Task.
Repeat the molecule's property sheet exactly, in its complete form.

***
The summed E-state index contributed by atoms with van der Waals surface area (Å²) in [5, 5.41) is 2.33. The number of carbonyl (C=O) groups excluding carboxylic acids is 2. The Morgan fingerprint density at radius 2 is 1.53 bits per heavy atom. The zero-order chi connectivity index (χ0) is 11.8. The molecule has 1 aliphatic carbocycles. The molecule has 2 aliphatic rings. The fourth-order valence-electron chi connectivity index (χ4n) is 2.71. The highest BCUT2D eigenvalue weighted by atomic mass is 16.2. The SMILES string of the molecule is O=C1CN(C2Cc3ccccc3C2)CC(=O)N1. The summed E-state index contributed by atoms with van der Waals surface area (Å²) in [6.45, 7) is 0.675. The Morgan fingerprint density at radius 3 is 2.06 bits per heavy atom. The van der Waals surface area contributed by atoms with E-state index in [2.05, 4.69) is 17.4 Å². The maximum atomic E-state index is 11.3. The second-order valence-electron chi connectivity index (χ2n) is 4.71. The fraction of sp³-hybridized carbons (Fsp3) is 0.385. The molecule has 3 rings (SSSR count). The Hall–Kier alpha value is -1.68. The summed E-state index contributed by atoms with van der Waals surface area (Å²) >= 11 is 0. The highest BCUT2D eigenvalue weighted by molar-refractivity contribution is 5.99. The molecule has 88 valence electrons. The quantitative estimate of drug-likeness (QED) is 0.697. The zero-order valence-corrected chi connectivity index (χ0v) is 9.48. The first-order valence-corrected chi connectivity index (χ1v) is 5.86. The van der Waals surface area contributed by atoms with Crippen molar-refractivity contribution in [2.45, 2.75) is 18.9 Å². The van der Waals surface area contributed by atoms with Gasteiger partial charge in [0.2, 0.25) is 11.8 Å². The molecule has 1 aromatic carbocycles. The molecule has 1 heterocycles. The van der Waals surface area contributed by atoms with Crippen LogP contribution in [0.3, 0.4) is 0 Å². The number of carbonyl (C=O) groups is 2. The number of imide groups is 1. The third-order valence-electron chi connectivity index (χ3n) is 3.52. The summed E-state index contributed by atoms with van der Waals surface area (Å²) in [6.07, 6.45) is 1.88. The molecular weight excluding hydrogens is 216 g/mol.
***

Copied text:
The summed E-state index contributed by atoms with van der Waals surface area (Å²) in [5, 5.41) is 2.33. The number of carbonyl (C=O) groups excluding carboxylic acids is 2. The Morgan fingerprint density at radius 2 is 1.53 bits per heavy atom. The zero-order chi connectivity index (χ0) is 11.8. The molecule has 1 aliphatic carbocycles. The molecule has 2 aliphatic rings. The fourth-order valence-electron chi connectivity index (χ4n) is 2.71. The highest BCUT2D eigenvalue weighted by atomic mass is 16.2. The SMILES string of the molecule is O=C1CN(C2Cc3ccccc3C2)CC(=O)N1. The summed E-state index contributed by atoms with van der Waals surface area (Å²) in [6.45, 7) is 0.675. The Morgan fingerprint density at radius 3 is 2.06 bits per heavy atom. The van der Waals surface area contributed by atoms with E-state index in [2.05, 4.69) is 17.4 Å². The maximum atomic E-state index is 11.3. The second-order valence-electron chi connectivity index (χ2n) is 4.71. The fraction of sp³-hybridized carbons (Fsp3) is 0.385. The molecule has 3 rings (SSSR count). The Hall–Kier alpha value is -1.68. The summed E-state index contributed by atoms with van der Waals surface area (Å²) >= 11 is 0. The highest BCUT2D eigenvalue weighted by molar-refractivity contribution is 5.99. The molecule has 88 valence electrons. The quantitative estimate of drug-likeness (QED) is 0.697. The zero-order valence-corrected chi connectivity index (χ0v) is 9.48. The first-order valence-corrected chi connectivity index (χ1v) is 5.86. The van der Waals surface area contributed by atoms with Crippen molar-refractivity contribution in [2.45, 2.75) is 18.9 Å². The van der Waals surface area contributed by atoms with Gasteiger partial charge in [0.2, 0.25) is 11.8 Å². The molecule has 1 aromatic carbocycles. The molecule has 1 heterocycles. The van der Waals surface area contributed by atoms with Crippen LogP contribution in [0.3, 0.4) is 0 Å². The number of carbonyl (C=O) groups is 2. The number of imide groups is 1. The third-order valence-electron chi connectivity index (χ3n) is 3.52. The summed E-state index contributed by atoms with van der Waals surface area (Å²) in [6.07, 6.45) is 1.88. The molecular weight excluding hydrogens is 216 g/mol.